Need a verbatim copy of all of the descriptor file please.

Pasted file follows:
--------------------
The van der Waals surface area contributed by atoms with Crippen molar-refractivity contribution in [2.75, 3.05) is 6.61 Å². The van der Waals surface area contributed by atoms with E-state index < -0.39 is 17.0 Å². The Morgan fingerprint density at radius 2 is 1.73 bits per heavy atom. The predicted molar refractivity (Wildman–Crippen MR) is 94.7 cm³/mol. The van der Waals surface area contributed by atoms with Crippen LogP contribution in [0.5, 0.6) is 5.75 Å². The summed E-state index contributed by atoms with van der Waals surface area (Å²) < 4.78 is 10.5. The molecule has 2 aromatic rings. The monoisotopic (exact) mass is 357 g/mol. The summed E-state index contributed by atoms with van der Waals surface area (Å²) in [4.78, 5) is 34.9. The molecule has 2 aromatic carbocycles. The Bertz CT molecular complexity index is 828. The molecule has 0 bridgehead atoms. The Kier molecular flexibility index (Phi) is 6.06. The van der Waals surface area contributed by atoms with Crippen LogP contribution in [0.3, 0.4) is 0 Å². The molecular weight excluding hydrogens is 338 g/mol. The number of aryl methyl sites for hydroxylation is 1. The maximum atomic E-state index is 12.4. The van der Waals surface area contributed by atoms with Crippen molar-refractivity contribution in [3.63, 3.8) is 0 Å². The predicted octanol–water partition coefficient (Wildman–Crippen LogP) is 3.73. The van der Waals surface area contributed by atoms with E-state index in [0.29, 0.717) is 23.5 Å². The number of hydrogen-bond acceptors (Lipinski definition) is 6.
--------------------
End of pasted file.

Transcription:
The van der Waals surface area contributed by atoms with Crippen molar-refractivity contribution in [2.75, 3.05) is 6.61 Å². The van der Waals surface area contributed by atoms with E-state index < -0.39 is 17.0 Å². The Morgan fingerprint density at radius 2 is 1.73 bits per heavy atom. The predicted molar refractivity (Wildman–Crippen MR) is 94.7 cm³/mol. The van der Waals surface area contributed by atoms with Crippen LogP contribution in [0.5, 0.6) is 5.75 Å². The summed E-state index contributed by atoms with van der Waals surface area (Å²) < 4.78 is 10.5. The molecule has 2 aromatic rings. The monoisotopic (exact) mass is 357 g/mol. The summed E-state index contributed by atoms with van der Waals surface area (Å²) in [4.78, 5) is 34.9. The molecule has 2 aromatic carbocycles. The Bertz CT molecular complexity index is 828. The molecule has 0 bridgehead atoms. The Kier molecular flexibility index (Phi) is 6.06. The van der Waals surface area contributed by atoms with Crippen LogP contribution in [0.3, 0.4) is 0 Å². The molecular weight excluding hydrogens is 338 g/mol. The number of aryl methyl sites for hydroxylation is 1. The maximum atomic E-state index is 12.4. The van der Waals surface area contributed by atoms with Crippen molar-refractivity contribution in [3.63, 3.8) is 0 Å². The predicted octanol–water partition coefficient (Wildman–Crippen LogP) is 3.73. The van der Waals surface area contributed by atoms with E-state index in [0.29, 0.717) is 23.5 Å². The number of hydrogen-bond acceptors (Lipinski definition) is 6.